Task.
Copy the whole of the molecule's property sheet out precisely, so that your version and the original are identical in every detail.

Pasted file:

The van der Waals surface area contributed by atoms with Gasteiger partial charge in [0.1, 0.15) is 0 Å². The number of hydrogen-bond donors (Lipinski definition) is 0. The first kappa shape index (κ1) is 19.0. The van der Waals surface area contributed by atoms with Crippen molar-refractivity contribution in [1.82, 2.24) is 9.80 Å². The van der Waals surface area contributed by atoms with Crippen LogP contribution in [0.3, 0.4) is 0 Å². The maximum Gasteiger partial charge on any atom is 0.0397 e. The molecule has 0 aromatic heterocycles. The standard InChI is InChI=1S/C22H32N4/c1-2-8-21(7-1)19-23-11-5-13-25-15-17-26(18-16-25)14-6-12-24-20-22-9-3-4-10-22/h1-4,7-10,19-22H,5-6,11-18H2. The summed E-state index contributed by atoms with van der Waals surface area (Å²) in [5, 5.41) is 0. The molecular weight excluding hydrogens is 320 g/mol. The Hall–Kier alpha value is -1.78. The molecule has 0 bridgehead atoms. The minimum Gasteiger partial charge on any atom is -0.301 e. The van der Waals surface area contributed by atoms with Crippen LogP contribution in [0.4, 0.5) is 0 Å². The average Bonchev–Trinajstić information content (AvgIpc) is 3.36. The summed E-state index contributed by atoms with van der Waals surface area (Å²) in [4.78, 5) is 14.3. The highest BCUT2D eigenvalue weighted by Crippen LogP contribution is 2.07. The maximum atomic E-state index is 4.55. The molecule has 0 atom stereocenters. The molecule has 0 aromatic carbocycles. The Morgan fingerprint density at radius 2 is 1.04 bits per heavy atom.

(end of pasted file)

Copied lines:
The van der Waals surface area contributed by atoms with Gasteiger partial charge in [0.1, 0.15) is 0 Å². The number of hydrogen-bond donors (Lipinski definition) is 0. The first kappa shape index (κ1) is 19.0. The van der Waals surface area contributed by atoms with Crippen molar-refractivity contribution in [1.82, 2.24) is 9.80 Å². The van der Waals surface area contributed by atoms with Crippen LogP contribution in [0.3, 0.4) is 0 Å². The maximum Gasteiger partial charge on any atom is 0.0397 e. The molecule has 0 aromatic heterocycles. The standard InChI is InChI=1S/C22H32N4/c1-2-8-21(7-1)19-23-11-5-13-25-15-17-26(18-16-25)14-6-12-24-20-22-9-3-4-10-22/h1-4,7-10,19-22H,5-6,11-18H2. The summed E-state index contributed by atoms with van der Waals surface area (Å²) in [5, 5.41) is 0. The molecular weight excluding hydrogens is 320 g/mol. The Hall–Kier alpha value is -1.78. The molecule has 0 bridgehead atoms. The minimum Gasteiger partial charge on any atom is -0.301 e. The van der Waals surface area contributed by atoms with Crippen LogP contribution in [0.4, 0.5) is 0 Å². The average Bonchev–Trinajstić information content (AvgIpc) is 3.36. The summed E-state index contributed by atoms with van der Waals surface area (Å²) in [4.78, 5) is 14.3. The highest BCUT2D eigenvalue weighted by Crippen LogP contribution is 2.07. The maximum atomic E-state index is 4.55. The molecule has 0 atom stereocenters. The molecule has 0 aromatic carbocycles. The Morgan fingerprint density at radius 2 is 1.04 bits per heavy atom.